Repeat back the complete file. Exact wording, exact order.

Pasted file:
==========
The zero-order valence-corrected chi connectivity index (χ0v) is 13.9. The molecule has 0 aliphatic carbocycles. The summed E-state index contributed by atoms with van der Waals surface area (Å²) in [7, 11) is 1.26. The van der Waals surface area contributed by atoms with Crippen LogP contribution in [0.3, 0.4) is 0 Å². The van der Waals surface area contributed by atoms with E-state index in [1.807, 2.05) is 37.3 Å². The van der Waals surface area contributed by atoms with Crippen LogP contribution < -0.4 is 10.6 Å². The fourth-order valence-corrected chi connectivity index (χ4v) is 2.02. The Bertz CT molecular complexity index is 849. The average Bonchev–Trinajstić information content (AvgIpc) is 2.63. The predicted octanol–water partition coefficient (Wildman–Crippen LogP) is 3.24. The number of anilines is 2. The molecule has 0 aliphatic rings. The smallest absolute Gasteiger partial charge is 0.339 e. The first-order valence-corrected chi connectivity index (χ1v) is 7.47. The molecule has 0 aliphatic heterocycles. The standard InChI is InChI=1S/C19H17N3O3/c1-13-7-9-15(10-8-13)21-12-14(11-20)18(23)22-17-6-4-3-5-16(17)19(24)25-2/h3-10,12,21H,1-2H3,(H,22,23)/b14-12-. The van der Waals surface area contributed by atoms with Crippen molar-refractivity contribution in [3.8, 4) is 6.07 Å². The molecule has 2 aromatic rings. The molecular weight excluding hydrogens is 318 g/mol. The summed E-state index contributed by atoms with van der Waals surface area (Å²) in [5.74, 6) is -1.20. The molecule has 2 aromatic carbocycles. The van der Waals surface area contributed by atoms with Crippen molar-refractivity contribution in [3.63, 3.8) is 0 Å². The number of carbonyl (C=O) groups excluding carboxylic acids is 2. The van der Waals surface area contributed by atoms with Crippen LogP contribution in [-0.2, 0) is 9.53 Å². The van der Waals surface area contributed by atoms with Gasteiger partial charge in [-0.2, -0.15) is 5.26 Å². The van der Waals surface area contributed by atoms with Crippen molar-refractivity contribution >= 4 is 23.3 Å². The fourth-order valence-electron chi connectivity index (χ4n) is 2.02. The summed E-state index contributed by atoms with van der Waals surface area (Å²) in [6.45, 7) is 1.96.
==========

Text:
The zero-order valence-corrected chi connectivity index (χ0v) is 13.9. The molecule has 0 aliphatic carbocycles. The summed E-state index contributed by atoms with van der Waals surface area (Å²) in [7, 11) is 1.26. The van der Waals surface area contributed by atoms with Crippen LogP contribution in [0.3, 0.4) is 0 Å². The van der Waals surface area contributed by atoms with E-state index in [1.807, 2.05) is 37.3 Å². The van der Waals surface area contributed by atoms with Crippen LogP contribution < -0.4 is 10.6 Å². The fourth-order valence-corrected chi connectivity index (χ4v) is 2.02. The Bertz CT molecular complexity index is 849. The average Bonchev–Trinajstić information content (AvgIpc) is 2.63. The predicted octanol–water partition coefficient (Wildman–Crippen LogP) is 3.24. The number of anilines is 2. The molecule has 0 aliphatic rings. The smallest absolute Gasteiger partial charge is 0.339 e. The first-order valence-corrected chi connectivity index (χ1v) is 7.47. The molecule has 0 aliphatic heterocycles. The standard InChI is InChI=1S/C19H17N3O3/c1-13-7-9-15(10-8-13)21-12-14(11-20)18(23)22-17-6-4-3-5-16(17)19(24)25-2/h3-10,12,21H,1-2H3,(H,22,23)/b14-12-. The van der Waals surface area contributed by atoms with Crippen molar-refractivity contribution in [3.8, 4) is 6.07 Å². The molecule has 2 aromatic rings. The molecular weight excluding hydrogens is 318 g/mol. The summed E-state index contributed by atoms with van der Waals surface area (Å²) in [5.74, 6) is -1.20. The molecule has 2 aromatic carbocycles. The van der Waals surface area contributed by atoms with Crippen molar-refractivity contribution in [3.63, 3.8) is 0 Å². The number of carbonyl (C=O) groups excluding carboxylic acids is 2. The van der Waals surface area contributed by atoms with Crippen LogP contribution in [-0.2, 0) is 9.53 Å². The van der Waals surface area contributed by atoms with Gasteiger partial charge in [-0.2, -0.15) is 5.26 Å². The van der Waals surface area contributed by atoms with Crippen molar-refractivity contribution >= 4 is 23.3 Å². The fourth-order valence-electron chi connectivity index (χ4n) is 2.02. The summed E-state index contributed by atoms with van der Waals surface area (Å²) in [6.45, 7) is 1.96.